Insurance law – Automobile insurance – Benefits – Statutory Accident Benefits Schedule – Ownership use or operation of motor vehicle – Chain of causation
Economical Mutual Insurance Co. v. Caughy,  O.J. No. 3008, 2015 ONSC 3251, Ontario Superior Court of Justice, June 10, 2015, R.J. Nightingale J.
Application by the insurer for a determination as to whether the insured was involved in an “accident” pursuant to s.3(1) of the Statutory Accident Benefits Schedule, O. Reg. 34/10. The insured parked his camper trailer at a campsite, leaving a space between his trailer and the next trailer that was used as a designated walkway. Additional campers arrived the next day on two motorcycles and parked them on the insured’s campsite. Later that evening, without the insured’s knowledge, the motorcycles were moved onto the designated walkway. The insured returned to the campsite after dark having consumed considerable amounts of alcohol. A game of tag ensued in which the insured tripped over the motorcycle and sustained serious spinal injuries as a result. The insurer took the position that the insured was not entitled to accident benefits.
The court’s decision turned on the application of a two-part test, namely: whether the incident arose out of the use or operation of an automobile; and whether the use or operation of an automobile was a direct cause of the injuries.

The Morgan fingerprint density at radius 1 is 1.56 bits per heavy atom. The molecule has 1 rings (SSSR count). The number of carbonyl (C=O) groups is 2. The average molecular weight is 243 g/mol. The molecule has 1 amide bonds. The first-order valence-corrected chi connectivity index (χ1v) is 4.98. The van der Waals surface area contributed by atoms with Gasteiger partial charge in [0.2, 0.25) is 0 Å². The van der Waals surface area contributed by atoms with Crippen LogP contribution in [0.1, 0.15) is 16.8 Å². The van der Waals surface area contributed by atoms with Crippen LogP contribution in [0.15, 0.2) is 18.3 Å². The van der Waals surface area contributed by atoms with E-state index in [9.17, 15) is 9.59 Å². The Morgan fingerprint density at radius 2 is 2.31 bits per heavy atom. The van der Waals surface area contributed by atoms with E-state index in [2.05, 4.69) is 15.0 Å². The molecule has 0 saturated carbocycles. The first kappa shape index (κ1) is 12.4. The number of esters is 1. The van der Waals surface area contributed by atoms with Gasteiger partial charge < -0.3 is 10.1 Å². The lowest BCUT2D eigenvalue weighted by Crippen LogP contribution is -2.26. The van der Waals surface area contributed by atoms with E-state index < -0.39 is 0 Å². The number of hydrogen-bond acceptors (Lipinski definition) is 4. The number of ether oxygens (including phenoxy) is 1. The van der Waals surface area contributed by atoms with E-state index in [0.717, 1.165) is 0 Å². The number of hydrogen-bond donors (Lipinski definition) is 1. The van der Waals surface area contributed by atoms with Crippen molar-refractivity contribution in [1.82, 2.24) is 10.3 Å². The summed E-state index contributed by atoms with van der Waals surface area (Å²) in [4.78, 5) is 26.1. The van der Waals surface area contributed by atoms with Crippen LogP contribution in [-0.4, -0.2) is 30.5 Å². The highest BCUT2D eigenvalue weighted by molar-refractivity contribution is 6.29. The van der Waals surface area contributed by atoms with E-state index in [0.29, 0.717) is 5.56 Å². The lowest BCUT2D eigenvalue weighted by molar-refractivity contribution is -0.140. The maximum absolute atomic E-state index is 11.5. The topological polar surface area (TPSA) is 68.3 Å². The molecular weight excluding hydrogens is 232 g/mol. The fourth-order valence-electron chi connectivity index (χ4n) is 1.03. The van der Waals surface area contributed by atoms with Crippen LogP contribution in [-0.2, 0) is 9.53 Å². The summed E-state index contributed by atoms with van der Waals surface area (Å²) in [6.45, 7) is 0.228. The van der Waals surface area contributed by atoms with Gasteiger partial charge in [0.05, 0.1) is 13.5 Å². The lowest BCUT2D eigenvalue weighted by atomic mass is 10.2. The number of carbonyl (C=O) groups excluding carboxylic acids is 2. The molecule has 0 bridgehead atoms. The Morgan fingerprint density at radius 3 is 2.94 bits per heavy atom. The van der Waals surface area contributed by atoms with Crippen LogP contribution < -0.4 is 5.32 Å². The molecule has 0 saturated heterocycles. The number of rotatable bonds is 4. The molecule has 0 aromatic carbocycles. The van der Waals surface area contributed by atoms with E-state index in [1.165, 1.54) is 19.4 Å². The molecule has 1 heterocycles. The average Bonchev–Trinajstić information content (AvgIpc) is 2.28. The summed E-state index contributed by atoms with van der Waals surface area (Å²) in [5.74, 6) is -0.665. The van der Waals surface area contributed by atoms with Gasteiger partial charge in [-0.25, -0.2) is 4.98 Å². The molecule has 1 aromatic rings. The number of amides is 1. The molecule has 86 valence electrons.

The court held that while the motorcycle was not in motion at the time of the incident, the temporary parking of the motorcycle constituted a normal, or well-known use or operation of the motorcycle. Moreover, the court held such an interpretation of use or operation was consistent with the fact that the motorcycle operator would likely expect his liability insurer to respond to a tort claim, had the insured brought one.
The main issue was causation and the application of the second part of the test. The court held that the temporary parking of the motorcycle on the walkway was the dominant feature in the incident and not simply ancillary to it. Further, as there was no intervening or distinct act that was not part of the ordinary course of things, there was an unbroken chain of causation linking the motorcycle operator’s conduct to the insured’s injuries. Neither the fact that the insured was running after dark or had consumed a considerable amount of alcohol was sufficient to break the chain of causation. Accordingly, the court issued a declaration in favour of the insured.
This case was digested by Michael J. Robinson and edited by David W. Pilley of Harper Grey LLP. If you would like to discuss this case further, please feel free to contact them directly at firstname.lastname@example.org or email@example.com or review their biographies at http://www.harpergrey.com.
To stay current with the new case law and emerging legal issues in this area, subscribe here.